For all you U.S. small business owners out there, you’re probably well aware (or at least you should be!) that April 15 is looming ever closer. That’s right: it’s time again to file your taxes, so do yourself a favor and don’t wait until the last minute to get your paperwork in order. We recently shared a handy tax-time checklist for US business owners, and one of the key items on that list is your general ledger. Read on to find out how this very important piece of your business’ financial portrait has a role to play in making tax time go as smoothly as possible.
What’s a General Ledger?
If you’re a new business owner, or just new to accounting in general, then a quick definition of the general ledger may come in handy here. Simply put, a general ledger is a complete record of each and every financial transaction that has occurred within your company during the life of the business. This includes your company’s assets, liabilities, equity, revenue, and expenses. All of this information is then used to prepare your financial statements for various financial periods. This is all vital info to have on hand when it comes time to prepare your taxes, whether you’re doing it yourself or having a tax professional help you out. (Take note: this post is not meant to serve as professional advice regarding filing your taxes. Speak with a certified tax professional if you need a helping hand with your filing!)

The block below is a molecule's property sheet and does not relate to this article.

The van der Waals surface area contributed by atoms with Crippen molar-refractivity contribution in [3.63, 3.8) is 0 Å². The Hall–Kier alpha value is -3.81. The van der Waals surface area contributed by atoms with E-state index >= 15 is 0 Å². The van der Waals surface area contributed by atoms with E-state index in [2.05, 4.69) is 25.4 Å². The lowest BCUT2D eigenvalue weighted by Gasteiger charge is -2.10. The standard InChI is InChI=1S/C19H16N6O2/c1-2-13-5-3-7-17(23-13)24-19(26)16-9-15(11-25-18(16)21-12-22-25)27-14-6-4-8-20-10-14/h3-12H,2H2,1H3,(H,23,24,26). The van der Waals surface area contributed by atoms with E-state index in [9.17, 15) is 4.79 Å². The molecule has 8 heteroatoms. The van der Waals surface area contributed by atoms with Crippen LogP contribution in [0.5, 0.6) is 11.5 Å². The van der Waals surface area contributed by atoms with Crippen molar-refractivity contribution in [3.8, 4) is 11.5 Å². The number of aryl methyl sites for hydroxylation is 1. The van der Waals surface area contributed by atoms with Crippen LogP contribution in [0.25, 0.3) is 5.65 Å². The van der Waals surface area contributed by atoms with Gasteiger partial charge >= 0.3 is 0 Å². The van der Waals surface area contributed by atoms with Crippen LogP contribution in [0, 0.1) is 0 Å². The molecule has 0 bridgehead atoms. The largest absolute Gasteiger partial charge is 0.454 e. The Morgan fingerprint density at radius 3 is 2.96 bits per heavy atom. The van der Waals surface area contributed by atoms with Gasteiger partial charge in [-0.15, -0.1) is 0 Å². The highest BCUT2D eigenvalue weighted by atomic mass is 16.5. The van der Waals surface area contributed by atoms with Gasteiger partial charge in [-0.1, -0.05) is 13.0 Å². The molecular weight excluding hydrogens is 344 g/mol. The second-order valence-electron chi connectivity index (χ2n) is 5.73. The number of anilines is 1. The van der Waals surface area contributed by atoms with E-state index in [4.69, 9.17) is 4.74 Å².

All of your business’ financial reports – like your P&L statement and balance sheet – are created based on the information collected in the general ledger. This makes the general ledger a crucial piece of your business’ complete financial picture, and that’s why whoever is preparing your taxes will want to be able to reference it when preparing your company’s filing.
How Do I Create a General Ledger?
Whether you’re referencing your general ledger while filing your taxes yourself, or handing it over to a tax professional to do the work for you, you’re going to need to know how to organize the general ledger itself. If you’re doing your books the old fashioned way (as in, with actual physical books), then your general ledger will be a literal ledger. All of your journal entries are transferred to the general ledger, and that information is then transferred to your financial reports.
Want to learn about journal entries? Check out our post on the difference between debits and credits in accounting.
Thankfully, our modern world affords us some more simple, streamlined alternatives to stacks upon stacks of books and papers for keeping track of our business’ finances. With the right online accounting software, generating your general ledger is a snap. Just input all of your transactions (whether they’re debits, credits, cash, etc.) and the software does the work for you: even report generation!
Have questions about preparing your company’s general ledger? Drop us a line anytime at email@example.com.